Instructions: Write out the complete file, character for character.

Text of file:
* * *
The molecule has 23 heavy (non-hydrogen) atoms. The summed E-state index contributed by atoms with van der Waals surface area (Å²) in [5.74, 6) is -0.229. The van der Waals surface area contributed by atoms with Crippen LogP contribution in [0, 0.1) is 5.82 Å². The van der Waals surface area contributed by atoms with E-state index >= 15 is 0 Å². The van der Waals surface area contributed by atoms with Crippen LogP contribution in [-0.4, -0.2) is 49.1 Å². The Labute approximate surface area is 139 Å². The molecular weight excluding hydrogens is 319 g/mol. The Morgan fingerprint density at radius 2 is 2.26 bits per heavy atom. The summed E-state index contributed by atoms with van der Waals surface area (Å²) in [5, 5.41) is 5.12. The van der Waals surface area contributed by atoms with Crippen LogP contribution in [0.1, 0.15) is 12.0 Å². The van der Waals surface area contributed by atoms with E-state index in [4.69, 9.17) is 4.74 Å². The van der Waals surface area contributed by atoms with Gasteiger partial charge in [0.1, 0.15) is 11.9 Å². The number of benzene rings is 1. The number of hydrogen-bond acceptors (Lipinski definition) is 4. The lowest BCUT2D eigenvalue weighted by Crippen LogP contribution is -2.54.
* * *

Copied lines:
The molecule has 23 heavy (non-hydrogen) atoms. The summed E-state index contributed by atoms with van der Waals surface area (Å²) in [5.74, 6) is -0.229. The van der Waals surface area contributed by atoms with Crippen LogP contribution in [0, 0.1) is 5.82 Å². The van der Waals surface area contributed by atoms with E-state index >= 15 is 0 Å². The van der Waals surface area contributed by atoms with Crippen LogP contribution in [-0.4, -0.2) is 49.1 Å². The Labute approximate surface area is 139 Å². The molecular weight excluding hydrogens is 319 g/mol. The Morgan fingerprint density at radius 2 is 2.26 bits per heavy atom. The summed E-state index contributed by atoms with van der Waals surface area (Å²) in [5, 5.41) is 5.12. The van der Waals surface area contributed by atoms with Crippen LogP contribution in [0.1, 0.15) is 12.0 Å². The van der Waals surface area contributed by atoms with E-state index in [4.69, 9.17) is 4.74 Å². The van der Waals surface area contributed by atoms with Gasteiger partial charge in [0.1, 0.15) is 11.9 Å². The number of benzene rings is 1. The number of hydrogen-bond acceptors (Lipinski definition) is 4. The lowest BCUT2D eigenvalue weighted by Crippen LogP contribution is -2.54.